Consolidated ACTA text is released, without country positions

Today the first public draft of the ACTA text was released. A copy is available here. Earlier leaked versions of the text, which include country positions, are the January 18, 2010 consolidated text, a February 2010 EU memorandum of the selected sections, and seven documents from 2008.

The disclosure today was a response to growing civil society pressure on ACTA negotiating members, including the dramatic 633 to 13 vote in the European Parliament, that demanded the text be published.

Many of the arguments for transparency were set out in a July 22, 2009 Letter to USTR that was signed by eight public interest, consumer and health NGOs.

KEI's statement on the release of the text is as follows:

"It's late, very late, and missing a key element of transparency -- the country positions. Governments had to be forced by civil society groups to make the ACTA text public. Let's hope that the precedent for the future is to publish the texts, and to publish them much sooner. Now that the text is out, it will be easier to have public debates about its contents. It is unfortunate that the country positions were eliminated from the published version, but positions as recent as January 2010 are available from the earlier leaked texts. KEI has focused on the changes in global norms for injunctions and damages, and the lack of civil rights and consumer safeguards in the text. Clearly the text goes way beyond counterfeiting and copyright piracy, into several categories of intellectual property rights, including patents, semi conductor chip designs, pharmaceutical test data and other topics. Governments should engage with consumer groups, civil rights organizations, educators, libraries, generic drug manufacturers, technology companies and others to re-balance the text, or abandon the negotiation if this is not possible in the current political environment." James Love, Director, KEI

TACD will be hosting a meeting on April 28, 2010, at the US Department of Commerce, to discuss the newly released text. The free TACD meeting requires prior registration, to clear security at the Department of Commerce. Contact Manon Ress for more details, or to register.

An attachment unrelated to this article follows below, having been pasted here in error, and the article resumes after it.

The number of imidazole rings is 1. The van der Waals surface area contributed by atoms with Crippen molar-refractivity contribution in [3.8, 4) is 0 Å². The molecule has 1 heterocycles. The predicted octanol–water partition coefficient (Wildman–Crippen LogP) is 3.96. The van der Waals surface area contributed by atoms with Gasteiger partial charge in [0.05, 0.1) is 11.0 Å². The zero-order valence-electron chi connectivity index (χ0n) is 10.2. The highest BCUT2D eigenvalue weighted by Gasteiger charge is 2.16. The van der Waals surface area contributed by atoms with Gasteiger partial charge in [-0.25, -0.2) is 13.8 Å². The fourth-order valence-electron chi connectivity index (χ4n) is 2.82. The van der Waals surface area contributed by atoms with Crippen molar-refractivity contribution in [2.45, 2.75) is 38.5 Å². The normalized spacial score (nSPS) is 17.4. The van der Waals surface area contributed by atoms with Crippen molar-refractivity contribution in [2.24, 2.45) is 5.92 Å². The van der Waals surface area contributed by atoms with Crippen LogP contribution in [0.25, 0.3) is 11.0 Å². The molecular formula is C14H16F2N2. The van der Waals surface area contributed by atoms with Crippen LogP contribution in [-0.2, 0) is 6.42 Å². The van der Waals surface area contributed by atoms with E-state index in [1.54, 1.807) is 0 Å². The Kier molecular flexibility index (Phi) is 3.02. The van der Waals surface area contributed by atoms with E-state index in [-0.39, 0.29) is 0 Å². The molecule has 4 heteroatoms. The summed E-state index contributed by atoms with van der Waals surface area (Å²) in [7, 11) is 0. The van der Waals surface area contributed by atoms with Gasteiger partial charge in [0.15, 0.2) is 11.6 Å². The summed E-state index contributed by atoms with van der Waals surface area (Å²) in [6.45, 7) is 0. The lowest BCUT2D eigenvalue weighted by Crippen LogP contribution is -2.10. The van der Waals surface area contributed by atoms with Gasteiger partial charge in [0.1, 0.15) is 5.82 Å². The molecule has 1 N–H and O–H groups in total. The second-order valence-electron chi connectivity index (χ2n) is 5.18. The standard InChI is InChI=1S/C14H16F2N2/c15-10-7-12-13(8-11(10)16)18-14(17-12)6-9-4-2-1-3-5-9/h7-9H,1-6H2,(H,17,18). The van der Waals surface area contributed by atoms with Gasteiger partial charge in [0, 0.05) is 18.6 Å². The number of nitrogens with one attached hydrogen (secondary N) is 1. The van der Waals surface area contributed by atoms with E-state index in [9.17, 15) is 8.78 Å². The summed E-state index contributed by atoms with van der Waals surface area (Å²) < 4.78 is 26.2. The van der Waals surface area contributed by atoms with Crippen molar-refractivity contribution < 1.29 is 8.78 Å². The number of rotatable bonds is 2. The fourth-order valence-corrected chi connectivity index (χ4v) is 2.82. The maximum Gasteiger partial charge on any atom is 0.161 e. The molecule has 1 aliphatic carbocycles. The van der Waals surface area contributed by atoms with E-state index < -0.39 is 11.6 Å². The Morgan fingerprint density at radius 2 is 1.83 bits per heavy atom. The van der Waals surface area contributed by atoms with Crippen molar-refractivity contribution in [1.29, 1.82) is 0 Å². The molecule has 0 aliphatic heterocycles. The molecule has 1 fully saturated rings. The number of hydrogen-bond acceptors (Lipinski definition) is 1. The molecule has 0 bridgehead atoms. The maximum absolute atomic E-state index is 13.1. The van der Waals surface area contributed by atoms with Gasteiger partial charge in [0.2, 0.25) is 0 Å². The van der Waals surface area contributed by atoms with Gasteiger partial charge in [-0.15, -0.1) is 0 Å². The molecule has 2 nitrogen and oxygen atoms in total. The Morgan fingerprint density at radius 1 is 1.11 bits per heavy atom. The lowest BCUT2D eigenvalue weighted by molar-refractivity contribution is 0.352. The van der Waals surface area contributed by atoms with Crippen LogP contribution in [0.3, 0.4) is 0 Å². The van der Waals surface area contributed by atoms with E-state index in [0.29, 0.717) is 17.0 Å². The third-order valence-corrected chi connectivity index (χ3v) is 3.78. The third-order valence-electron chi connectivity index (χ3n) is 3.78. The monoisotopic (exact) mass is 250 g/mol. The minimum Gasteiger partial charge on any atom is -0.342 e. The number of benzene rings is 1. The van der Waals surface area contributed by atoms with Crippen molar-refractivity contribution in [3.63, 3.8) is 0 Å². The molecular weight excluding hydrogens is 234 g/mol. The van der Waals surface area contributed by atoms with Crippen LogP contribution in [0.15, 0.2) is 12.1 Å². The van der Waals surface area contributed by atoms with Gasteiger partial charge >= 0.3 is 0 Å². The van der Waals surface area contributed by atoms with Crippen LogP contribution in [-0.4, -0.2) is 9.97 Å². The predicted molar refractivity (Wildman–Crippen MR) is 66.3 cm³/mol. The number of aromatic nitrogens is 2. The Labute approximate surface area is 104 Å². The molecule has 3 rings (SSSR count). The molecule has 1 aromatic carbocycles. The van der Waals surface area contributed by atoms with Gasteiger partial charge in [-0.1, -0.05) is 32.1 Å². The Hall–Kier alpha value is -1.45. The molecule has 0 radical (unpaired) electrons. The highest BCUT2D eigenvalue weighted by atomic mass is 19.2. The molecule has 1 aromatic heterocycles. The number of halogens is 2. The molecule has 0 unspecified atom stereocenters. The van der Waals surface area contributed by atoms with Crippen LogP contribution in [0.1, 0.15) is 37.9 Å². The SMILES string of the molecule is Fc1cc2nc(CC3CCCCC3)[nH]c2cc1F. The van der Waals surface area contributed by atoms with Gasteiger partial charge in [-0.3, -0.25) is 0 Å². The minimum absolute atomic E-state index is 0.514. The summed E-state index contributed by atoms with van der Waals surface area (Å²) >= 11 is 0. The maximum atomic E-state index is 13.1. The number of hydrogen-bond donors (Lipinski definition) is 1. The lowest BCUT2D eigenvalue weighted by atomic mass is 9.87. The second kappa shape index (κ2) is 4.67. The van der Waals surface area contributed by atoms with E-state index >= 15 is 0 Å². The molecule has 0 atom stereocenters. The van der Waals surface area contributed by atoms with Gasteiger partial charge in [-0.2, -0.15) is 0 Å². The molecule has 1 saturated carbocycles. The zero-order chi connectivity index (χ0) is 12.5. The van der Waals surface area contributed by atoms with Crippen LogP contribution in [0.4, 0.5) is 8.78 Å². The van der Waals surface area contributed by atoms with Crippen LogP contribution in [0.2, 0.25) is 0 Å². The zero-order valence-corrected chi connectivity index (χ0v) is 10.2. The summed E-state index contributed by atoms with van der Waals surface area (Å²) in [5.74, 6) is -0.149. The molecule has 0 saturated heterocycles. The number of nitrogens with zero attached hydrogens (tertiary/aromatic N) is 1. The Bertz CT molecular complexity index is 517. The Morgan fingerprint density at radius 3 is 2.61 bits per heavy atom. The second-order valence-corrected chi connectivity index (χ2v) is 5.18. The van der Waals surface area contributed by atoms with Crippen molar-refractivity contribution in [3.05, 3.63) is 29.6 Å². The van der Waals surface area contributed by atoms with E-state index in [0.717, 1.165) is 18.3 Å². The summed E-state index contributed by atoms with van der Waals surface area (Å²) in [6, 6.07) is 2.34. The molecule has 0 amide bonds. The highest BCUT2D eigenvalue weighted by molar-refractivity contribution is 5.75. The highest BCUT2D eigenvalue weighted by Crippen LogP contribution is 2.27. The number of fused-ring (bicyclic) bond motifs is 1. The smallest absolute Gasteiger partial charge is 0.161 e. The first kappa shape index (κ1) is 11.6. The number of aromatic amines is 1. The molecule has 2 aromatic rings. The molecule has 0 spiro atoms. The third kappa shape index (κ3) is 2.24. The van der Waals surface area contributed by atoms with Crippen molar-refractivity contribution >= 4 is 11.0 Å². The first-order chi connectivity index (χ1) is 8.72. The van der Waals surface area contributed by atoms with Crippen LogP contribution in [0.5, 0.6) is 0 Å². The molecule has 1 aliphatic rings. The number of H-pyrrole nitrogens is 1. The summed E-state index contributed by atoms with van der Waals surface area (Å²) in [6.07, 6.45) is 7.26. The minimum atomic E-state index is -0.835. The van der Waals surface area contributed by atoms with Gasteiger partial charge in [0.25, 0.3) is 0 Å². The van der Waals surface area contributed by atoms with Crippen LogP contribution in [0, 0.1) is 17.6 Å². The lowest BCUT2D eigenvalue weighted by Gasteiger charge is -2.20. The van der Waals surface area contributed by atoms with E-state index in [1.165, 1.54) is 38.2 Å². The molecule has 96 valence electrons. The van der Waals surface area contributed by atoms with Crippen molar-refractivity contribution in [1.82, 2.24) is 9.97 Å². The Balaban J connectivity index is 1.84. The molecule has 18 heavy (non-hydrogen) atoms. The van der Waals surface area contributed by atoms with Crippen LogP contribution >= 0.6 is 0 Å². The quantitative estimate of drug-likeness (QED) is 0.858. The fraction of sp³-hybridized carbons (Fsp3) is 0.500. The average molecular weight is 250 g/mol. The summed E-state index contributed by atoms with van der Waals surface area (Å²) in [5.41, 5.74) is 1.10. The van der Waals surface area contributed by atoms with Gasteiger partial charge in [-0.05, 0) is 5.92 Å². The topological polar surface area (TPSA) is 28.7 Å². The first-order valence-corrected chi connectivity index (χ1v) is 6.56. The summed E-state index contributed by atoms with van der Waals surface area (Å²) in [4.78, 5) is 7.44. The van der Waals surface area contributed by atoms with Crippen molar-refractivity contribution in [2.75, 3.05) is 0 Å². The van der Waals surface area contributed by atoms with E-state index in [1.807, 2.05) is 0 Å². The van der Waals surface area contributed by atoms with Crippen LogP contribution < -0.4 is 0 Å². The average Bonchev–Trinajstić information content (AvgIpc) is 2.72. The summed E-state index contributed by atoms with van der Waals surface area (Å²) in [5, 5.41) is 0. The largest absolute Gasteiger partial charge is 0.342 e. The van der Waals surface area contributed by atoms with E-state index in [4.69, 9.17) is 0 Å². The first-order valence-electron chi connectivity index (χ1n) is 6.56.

Below is the earlier TACD meeting announcement. Manon will be sending out a list of confirmed speakers later today.

April 28 TACD meeting on ACTA and Consumers, at the US Department of Commerce in Washington, DC

On April 28, TACD will be holding a meeting from 9 am to 3 pm at the U.S. Department of Commerce, in Washington, DC, to discuss the proposed Anti-Counterfeiting Trade Agreement (ACTA).

The Trans-Atlantic Consumer Dialogue (TACD) is a trade advisory board to the United States government and the European Commission. The current TACD membership includes 51 EU and 28 US consumer organizations, plus observer members from Canada and one from Australia. (More details on the TACD web page.)

Title: ACTA and Consumers

Date: Wednesday, April 28, 2010
Time: 9 AM to 3 PM


The Auditorium at the Department of Commerce, Washington DC
Main Entrance on 14th Street (between Pennsylvania and Constitution

Program: The detailed program will be distributed soon. It will likely consist of three panels (speakers and respondents to be announced soon).

Panel 1. The impact of ACTA on copyrighted goods

Panel 2. The impact of ACTA on markets for medicine and other patented or trademarked goods and services

Panel 3. The ACTA negotiating process and the future role of ACTA as an institution.

Registration: Free and open to the public.

Contact Manon Ress ( for more details.

acta_23april2010_tradoc_146029.pdf234.47 KB
ACTA-6437-10.pdf1.96 MB

Re-engaging on Kindle / Digital discrimination

Mr Love,
Hoping to enlist your attention again re: the text-to-speech issue you wrote so passionately about here in HuffPost and elsewhere:

As a parent of a learning disabled child, the Kindle was a lifeline for her to learn about the world around her at a time when so many doors seemed closed. That access is now being denied at an increasing pace.

This search string on Google now yields 276,000+ results on, presumably most are crippled Kindle books:
“Text-to-Speech: Not enabled”

Amazon, the Authors Guild, and publishers promised to "work on it", but no progress to date. Meanwhile, millions of people, already at a disadvantage, continue losing their rightful and vital access to knowledge, information, news, education, opinion, entertainment, etc. In an increasingly digital world, it's not difficult to see the larger implications of this discrimination -- especially if spreading beyond the Kindle - to say, the iPad, which (for now) has a text-to-speech feature. Amazon caved, so Apple might too.

Would you and KEI help elevate this issue once again and place pressure on the parties involved to come to an equitable resolution that stops this discrimination? Perhaps through your blogs, HuffPost, talkshow interviews etc. We could really use a break here....

I'll monitor this thread in the sincere hope you will respond and we can connect via phone, personal email etc. Thank you. Scott L.

Please, share your expertise on ACTA